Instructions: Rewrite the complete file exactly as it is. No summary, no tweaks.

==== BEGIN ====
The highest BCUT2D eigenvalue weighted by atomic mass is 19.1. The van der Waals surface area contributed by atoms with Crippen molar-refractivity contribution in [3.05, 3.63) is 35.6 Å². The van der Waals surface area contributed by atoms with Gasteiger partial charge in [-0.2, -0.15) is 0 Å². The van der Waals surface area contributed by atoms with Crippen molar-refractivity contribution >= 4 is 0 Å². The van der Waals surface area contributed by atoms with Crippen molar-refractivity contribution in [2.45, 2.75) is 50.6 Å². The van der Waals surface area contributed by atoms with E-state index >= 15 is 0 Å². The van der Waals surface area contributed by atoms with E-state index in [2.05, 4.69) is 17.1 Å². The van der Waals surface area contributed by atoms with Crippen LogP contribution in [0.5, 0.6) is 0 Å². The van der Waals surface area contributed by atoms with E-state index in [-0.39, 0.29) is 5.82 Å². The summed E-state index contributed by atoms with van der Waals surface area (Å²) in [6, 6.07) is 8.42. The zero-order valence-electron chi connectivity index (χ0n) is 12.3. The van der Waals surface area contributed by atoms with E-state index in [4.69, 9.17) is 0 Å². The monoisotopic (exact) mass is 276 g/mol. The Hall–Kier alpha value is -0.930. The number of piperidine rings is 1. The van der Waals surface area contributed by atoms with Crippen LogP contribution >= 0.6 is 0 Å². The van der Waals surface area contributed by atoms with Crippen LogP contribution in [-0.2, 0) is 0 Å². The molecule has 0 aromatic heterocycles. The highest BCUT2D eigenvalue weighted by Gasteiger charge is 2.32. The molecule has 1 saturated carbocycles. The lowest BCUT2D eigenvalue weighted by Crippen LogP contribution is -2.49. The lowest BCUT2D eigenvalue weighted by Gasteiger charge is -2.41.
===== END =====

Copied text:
The highest BCUT2D eigenvalue weighted by atomic mass is 19.1. The van der Waals surface area contributed by atoms with Crippen molar-refractivity contribution in [3.05, 3.63) is 35.6 Å². The van der Waals surface area contributed by atoms with Gasteiger partial charge in [-0.2, -0.15) is 0 Å². The van der Waals surface area contributed by atoms with Crippen molar-refractivity contribution >= 4 is 0 Å². The van der Waals surface area contributed by atoms with Crippen molar-refractivity contribution in [2.45, 2.75) is 50.6 Å². The van der Waals surface area contributed by atoms with E-state index >= 15 is 0 Å². The van der Waals surface area contributed by atoms with E-state index in [2.05, 4.69) is 17.1 Å². The van der Waals surface area contributed by atoms with Crippen LogP contribution in [0.5, 0.6) is 0 Å². The van der Waals surface area contributed by atoms with E-state index in [-0.39, 0.29) is 5.82 Å². The summed E-state index contributed by atoms with van der Waals surface area (Å²) in [6, 6.07) is 8.42. The zero-order valence-electron chi connectivity index (χ0n) is 12.3. The van der Waals surface area contributed by atoms with E-state index in [4.69, 9.17) is 0 Å². The monoisotopic (exact) mass is 276 g/mol. The Hall–Kier alpha value is -0.930. The number of piperidine rings is 1. The van der Waals surface area contributed by atoms with Crippen LogP contribution >= 0.6 is 0 Å². The van der Waals surface area contributed by atoms with Crippen LogP contribution in [-0.2, 0) is 0 Å². The molecule has 0 aromatic heterocycles. The highest BCUT2D eigenvalue weighted by Gasteiger charge is 2.32. The molecule has 1 saturated carbocycles. The lowest BCUT2D eigenvalue weighted by Crippen LogP contribution is -2.49. The lowest BCUT2D eigenvalue weighted by Gasteiger charge is -2.41.